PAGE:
PRIYANKA COPRA quote in People Magazine
“Each morning I’d have to walk down ‘Main Street’ a hallway that ran through the middle of the school where all the lockers were. Everyone hung out on those stairs between classes, and whenever I had to pass by, my bullies Jenny, a ninth grader, and a devoted group of her friends would yell out to me.”
“Brownie, go back to your country! Do you smell curry coming? Go back on the elephant you came on.” (bullies comments)
“I tried to ignore them. I put my head down and made my way through that section of the hallway as quickly as I could. Then I tried avoiding Jenny and the other hecklers: I stopped taking the school bus; I stayed away from where they congregated. Sometimes I was alone; sometimes I was with my friends Camiele, Luba, and Forough, fellow outsiders who were treated exactly the same way I was. The four of us clung together, trying to create a sense of being cool and superior to combat the battering our egos were taking. But things eventually escalated. I was tired of being called names, having vile things written about me in the bathroom stalls, and getting shoved against lockers and buses. I’d spoken to my guidance counselor, but nothing much changed. I hadn’t wanted to involve them. My parents had raised me to be someone who finds solutions, and since I hadn’t been able to find a way to stop the bullying, I was starting to think that my solution was to go back home. I had been happy and confident when I arrived in Newton, but I couldn’t maintain my sense of self-worth. I started to believe that I was somehow less than those around me. I couldn’t sleep. My grades dropped.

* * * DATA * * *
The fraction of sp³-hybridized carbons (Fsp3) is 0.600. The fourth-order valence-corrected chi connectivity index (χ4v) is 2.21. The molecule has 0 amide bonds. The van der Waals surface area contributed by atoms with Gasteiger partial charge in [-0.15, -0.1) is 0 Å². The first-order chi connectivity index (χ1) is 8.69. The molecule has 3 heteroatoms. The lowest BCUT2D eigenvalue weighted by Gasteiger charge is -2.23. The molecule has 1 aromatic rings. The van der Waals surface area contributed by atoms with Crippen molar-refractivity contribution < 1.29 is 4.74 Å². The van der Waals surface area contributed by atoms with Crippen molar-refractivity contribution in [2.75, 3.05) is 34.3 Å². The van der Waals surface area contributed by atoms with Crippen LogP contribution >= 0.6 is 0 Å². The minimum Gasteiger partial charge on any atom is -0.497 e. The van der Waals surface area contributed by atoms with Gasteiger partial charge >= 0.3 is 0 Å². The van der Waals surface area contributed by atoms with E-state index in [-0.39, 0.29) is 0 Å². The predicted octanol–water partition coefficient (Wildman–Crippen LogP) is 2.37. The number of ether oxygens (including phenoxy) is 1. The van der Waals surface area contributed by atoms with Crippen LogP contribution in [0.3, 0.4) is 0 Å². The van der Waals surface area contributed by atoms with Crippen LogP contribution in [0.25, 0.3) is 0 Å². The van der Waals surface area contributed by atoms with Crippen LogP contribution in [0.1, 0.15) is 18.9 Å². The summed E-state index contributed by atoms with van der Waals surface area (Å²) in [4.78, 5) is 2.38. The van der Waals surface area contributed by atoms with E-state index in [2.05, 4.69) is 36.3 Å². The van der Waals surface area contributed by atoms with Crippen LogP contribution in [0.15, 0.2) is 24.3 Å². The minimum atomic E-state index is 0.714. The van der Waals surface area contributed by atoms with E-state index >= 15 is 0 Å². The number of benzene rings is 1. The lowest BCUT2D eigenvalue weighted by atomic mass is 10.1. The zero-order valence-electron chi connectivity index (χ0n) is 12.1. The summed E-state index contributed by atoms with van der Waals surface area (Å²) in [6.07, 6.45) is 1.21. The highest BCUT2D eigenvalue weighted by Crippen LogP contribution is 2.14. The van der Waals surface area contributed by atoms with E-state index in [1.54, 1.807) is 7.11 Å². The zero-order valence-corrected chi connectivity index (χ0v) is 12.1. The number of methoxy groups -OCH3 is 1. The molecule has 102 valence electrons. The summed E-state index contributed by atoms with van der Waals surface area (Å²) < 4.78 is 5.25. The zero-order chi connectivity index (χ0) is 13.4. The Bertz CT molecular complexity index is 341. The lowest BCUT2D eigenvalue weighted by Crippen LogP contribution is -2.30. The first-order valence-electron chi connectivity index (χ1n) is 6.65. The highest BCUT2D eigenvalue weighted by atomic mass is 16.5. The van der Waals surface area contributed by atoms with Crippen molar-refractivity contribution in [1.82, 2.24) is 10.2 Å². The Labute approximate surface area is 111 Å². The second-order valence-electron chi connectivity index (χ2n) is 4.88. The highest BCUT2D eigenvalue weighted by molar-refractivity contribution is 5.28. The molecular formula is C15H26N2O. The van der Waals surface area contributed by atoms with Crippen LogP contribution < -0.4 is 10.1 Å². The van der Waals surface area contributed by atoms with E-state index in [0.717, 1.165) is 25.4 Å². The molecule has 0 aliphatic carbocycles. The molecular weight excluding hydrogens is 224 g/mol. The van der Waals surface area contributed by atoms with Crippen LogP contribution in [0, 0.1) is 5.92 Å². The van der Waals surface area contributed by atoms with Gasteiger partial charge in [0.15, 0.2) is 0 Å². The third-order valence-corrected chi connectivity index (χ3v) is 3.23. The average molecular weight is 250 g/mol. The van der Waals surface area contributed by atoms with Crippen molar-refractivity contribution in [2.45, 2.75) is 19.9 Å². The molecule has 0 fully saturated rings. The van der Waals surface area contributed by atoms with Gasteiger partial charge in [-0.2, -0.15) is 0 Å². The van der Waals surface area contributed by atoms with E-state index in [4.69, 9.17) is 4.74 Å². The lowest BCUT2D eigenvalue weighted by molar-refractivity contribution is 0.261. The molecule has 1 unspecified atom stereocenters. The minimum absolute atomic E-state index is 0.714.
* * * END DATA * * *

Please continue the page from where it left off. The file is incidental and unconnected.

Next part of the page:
One call home was all it took. My parents heard my pain, confusion, and complete emotional exhaustion, and my mom was on the next plane with my brother. That day, as mom and I stuffed into a backpack what was inside the metal locker. All the bits and pieces of my thirteen months in Newton, who I’d been and who I was still becoming, it was hard not to feel like I’d failed. But slowly, over time, mom and dad each helped me to rebuild the confidence I’d lost.”